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Wake Forest
University Press

Wake Forest University Press

Dedicated to Irish Poetry

Wake: Up to Poetry

"The act of poetry is a rebel act."

The Irish Origins of Halloween: Five Fun Facts about Samhain

It is Hallowe’en. Turnip Head
Will soon be given his face,
A slit, two triangles, a hole.
His brains litter the table top.
A candle stub will be his soul.

“Hallowe’en” by Michael Longley

1. Halloween’s oldest roots are in an ancient Irish holiday called Samhain (pronounced sah-win)! Samhain—usually translated “summer’s end”—was in part a harvest festival when Celtic tribes held assemblies, and rulers and warriors conferred and made laws.

2. Samhain was considered a kind of New Year, marking the end of summer and the beginning of the dark, cold winter, a time of year characterized by death. Hearth fires were ceremonially extinguished and relit from a sacred bonfire after the celebration was over to help protect families during the coming winter.

3. The Irish believed that during this transitional time of year, the lines between the worlds of the living and the dead thinned, and ghosts of the dead returned to earth. During this time humans were also more susceptible to supernatural influence, not only ghosts, but also fairies, banshees, ghouls, and other malevolent or mischievous spirits.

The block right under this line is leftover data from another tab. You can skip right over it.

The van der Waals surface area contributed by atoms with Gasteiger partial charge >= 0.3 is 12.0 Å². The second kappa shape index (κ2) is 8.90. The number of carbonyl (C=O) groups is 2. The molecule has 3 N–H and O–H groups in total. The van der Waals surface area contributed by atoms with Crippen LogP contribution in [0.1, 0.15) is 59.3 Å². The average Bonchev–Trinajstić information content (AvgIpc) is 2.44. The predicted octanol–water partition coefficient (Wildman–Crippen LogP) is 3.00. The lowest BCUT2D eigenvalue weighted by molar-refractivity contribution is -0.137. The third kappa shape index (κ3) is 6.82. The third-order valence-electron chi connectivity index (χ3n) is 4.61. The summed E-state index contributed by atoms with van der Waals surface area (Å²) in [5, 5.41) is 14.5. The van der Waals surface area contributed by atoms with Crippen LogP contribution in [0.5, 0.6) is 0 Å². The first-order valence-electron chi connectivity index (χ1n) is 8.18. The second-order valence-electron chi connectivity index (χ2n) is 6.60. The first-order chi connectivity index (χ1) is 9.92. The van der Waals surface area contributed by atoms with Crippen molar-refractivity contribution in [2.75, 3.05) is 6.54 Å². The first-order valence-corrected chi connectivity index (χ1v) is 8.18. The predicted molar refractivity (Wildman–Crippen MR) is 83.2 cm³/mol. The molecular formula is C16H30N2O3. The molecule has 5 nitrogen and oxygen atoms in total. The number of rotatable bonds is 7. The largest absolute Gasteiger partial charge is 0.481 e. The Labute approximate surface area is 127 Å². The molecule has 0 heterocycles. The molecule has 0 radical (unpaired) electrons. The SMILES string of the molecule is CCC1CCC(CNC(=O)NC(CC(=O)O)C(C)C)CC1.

4. As protection from supernatural mischief, the Irish lit bonfires, wore animal skins and masks to disguise themselves from spirits who might wish them ill, and left out food to appease spirits of ancestors and distract less savory guests.

5. Halloween is still widely celebrated in Ireland and the last Monday in October is even an official bank holiday. Certain older traditions have held on in Ireland, even though they’ve evolved elsewhere. Most notably are the carved turnip heads which are distinctly more creepy than their American counterpart, the Jack-O-Lantern.


Sing a song
for the mistress
of the bones

the player
on the black keys
the darker harmonies

light jig
of shoe buckles
on a coffin lid

from “Samhain” by John Montague


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